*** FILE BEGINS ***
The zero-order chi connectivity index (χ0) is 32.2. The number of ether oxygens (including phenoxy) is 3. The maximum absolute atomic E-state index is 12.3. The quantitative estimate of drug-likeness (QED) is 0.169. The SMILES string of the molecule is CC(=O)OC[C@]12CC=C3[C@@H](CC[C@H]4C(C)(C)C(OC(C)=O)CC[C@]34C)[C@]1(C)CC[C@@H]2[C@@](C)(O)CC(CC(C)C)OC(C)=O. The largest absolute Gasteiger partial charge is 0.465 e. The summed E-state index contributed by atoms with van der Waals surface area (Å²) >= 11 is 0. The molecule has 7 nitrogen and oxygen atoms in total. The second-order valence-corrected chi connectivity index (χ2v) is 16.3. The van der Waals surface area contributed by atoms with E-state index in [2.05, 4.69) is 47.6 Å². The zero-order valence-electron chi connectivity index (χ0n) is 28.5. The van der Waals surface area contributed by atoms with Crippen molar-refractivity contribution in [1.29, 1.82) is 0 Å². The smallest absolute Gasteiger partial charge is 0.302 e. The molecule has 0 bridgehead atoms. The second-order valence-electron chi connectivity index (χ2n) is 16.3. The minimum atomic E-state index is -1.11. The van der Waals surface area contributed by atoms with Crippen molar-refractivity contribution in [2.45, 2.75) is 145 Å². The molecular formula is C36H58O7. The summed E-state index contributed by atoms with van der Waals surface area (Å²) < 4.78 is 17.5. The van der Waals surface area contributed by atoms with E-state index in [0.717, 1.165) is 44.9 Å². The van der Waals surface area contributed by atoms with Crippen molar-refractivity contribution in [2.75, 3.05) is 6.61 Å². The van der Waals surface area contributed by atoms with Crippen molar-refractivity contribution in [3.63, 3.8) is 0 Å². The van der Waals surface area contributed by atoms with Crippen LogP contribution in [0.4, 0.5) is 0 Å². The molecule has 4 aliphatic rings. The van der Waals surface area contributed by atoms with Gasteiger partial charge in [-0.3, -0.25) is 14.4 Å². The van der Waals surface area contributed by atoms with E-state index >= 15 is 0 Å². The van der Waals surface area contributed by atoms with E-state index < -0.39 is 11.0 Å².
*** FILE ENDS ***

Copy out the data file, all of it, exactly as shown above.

The zero-order chi connectivity index (χ0) is 32.2. The number of ether oxygens (including phenoxy) is 3. The maximum absolute atomic E-state index is 12.3. The quantitative estimate of drug-likeness (QED) is 0.169. The SMILES string of the molecule is CC(=O)OC[C@]12CC=C3[C@@H](CC[C@H]4C(C)(C)C(OC(C)=O)CC[C@]34C)[C@]1(C)CC[C@@H]2[C@@](C)(O)CC(CC(C)C)OC(C)=O. The largest absolute Gasteiger partial charge is 0.465 e. The summed E-state index contributed by atoms with van der Waals surface area (Å²) >= 11 is 0. The molecule has 7 nitrogen and oxygen atoms in total. The second-order valence-corrected chi connectivity index (χ2v) is 16.3. The van der Waals surface area contributed by atoms with E-state index in [2.05, 4.69) is 47.6 Å². The zero-order valence-electron chi connectivity index (χ0n) is 28.5. The van der Waals surface area contributed by atoms with Crippen molar-refractivity contribution in [1.29, 1.82) is 0 Å². The smallest absolute Gasteiger partial charge is 0.302 e. The molecule has 0 bridgehead atoms. The second-order valence-electron chi connectivity index (χ2n) is 16.3. The minimum atomic E-state index is -1.11. The van der Waals surface area contributed by atoms with Crippen molar-refractivity contribution in [2.45, 2.75) is 145 Å². The molecular formula is C36H58O7. The summed E-state index contributed by atoms with van der Waals surface area (Å²) < 4.78 is 17.5. The van der Waals surface area contributed by atoms with E-state index in [0.717, 1.165) is 44.9 Å². The van der Waals surface area contributed by atoms with Crippen molar-refractivity contribution in [2.75, 3.05) is 6.61 Å². The van der Waals surface area contributed by atoms with Crippen molar-refractivity contribution in [3.63, 3.8) is 0 Å². The van der Waals surface area contributed by atoms with Crippen LogP contribution in [0.4, 0.5) is 0 Å². The molecule has 4 aliphatic rings. The van der Waals surface area contributed by atoms with Gasteiger partial charge in [-0.3, -0.25) is 14.4 Å². The van der Waals surface area contributed by atoms with E-state index >= 15 is 0 Å². The van der Waals surface area contributed by atoms with E-state index < -0.39 is 11.0 Å².